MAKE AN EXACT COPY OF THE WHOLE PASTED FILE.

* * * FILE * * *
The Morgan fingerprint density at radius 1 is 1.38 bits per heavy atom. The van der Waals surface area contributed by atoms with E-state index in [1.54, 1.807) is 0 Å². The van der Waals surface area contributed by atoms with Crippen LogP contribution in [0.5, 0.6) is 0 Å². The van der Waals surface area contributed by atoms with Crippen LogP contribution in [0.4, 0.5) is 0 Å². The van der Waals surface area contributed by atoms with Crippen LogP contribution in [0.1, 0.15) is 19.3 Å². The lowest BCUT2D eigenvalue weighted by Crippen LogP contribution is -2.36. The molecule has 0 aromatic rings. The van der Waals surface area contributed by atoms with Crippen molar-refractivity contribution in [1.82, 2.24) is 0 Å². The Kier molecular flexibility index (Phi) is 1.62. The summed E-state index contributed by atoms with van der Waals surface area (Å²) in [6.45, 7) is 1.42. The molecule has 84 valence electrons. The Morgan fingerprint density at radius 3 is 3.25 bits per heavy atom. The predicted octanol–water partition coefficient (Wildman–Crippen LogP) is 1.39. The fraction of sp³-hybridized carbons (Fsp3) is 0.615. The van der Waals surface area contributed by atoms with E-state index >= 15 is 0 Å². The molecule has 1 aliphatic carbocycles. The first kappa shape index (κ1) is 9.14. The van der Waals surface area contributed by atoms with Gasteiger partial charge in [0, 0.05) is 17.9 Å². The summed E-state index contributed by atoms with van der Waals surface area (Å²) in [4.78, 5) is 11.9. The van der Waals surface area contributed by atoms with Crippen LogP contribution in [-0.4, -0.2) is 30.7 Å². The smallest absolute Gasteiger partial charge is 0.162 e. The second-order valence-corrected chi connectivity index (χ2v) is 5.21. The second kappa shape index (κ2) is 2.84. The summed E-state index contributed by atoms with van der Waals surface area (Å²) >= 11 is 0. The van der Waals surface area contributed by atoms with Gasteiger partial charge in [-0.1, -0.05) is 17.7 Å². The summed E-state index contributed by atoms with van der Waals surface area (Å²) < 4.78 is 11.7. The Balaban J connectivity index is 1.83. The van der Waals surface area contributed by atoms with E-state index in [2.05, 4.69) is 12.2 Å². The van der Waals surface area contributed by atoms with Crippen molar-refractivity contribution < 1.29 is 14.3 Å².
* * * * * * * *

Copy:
The Morgan fingerprint density at radius 1 is 1.38 bits per heavy atom. The van der Waals surface area contributed by atoms with E-state index in [1.54, 1.807) is 0 Å². The van der Waals surface area contributed by atoms with Crippen LogP contribution in [0.5, 0.6) is 0 Å². The van der Waals surface area contributed by atoms with Crippen LogP contribution in [0.4, 0.5) is 0 Å². The van der Waals surface area contributed by atoms with Crippen LogP contribution in [0.1, 0.15) is 19.3 Å². The lowest BCUT2D eigenvalue weighted by Crippen LogP contribution is -2.36. The molecule has 0 aromatic rings. The van der Waals surface area contributed by atoms with Crippen molar-refractivity contribution in [1.82, 2.24) is 0 Å². The Kier molecular flexibility index (Phi) is 1.62. The summed E-state index contributed by atoms with van der Waals surface area (Å²) in [6.45, 7) is 1.42. The molecule has 84 valence electrons. The Morgan fingerprint density at radius 3 is 3.25 bits per heavy atom. The predicted octanol–water partition coefficient (Wildman–Crippen LogP) is 1.39. The fraction of sp³-hybridized carbons (Fsp3) is 0.615. The van der Waals surface area contributed by atoms with E-state index >= 15 is 0 Å². The molecule has 1 aliphatic carbocycles. The first kappa shape index (κ1) is 9.14. The van der Waals surface area contributed by atoms with Gasteiger partial charge in [0, 0.05) is 17.9 Å². The summed E-state index contributed by atoms with van der Waals surface area (Å²) in [4.78, 5) is 11.9. The van der Waals surface area contributed by atoms with Crippen LogP contribution in [-0.4, -0.2) is 30.7 Å². The smallest absolute Gasteiger partial charge is 0.162 e. The second-order valence-corrected chi connectivity index (χ2v) is 5.21. The second kappa shape index (κ2) is 2.84. The summed E-state index contributed by atoms with van der Waals surface area (Å²) >= 11 is 0. The van der Waals surface area contributed by atoms with Gasteiger partial charge in [-0.1, -0.05) is 17.7 Å². The summed E-state index contributed by atoms with van der Waals surface area (Å²) < 4.78 is 11.7. The Balaban J connectivity index is 1.83. The van der Waals surface area contributed by atoms with E-state index in [2.05, 4.69) is 12.2 Å². The van der Waals surface area contributed by atoms with Crippen molar-refractivity contribution < 1.29 is 14.3 Å².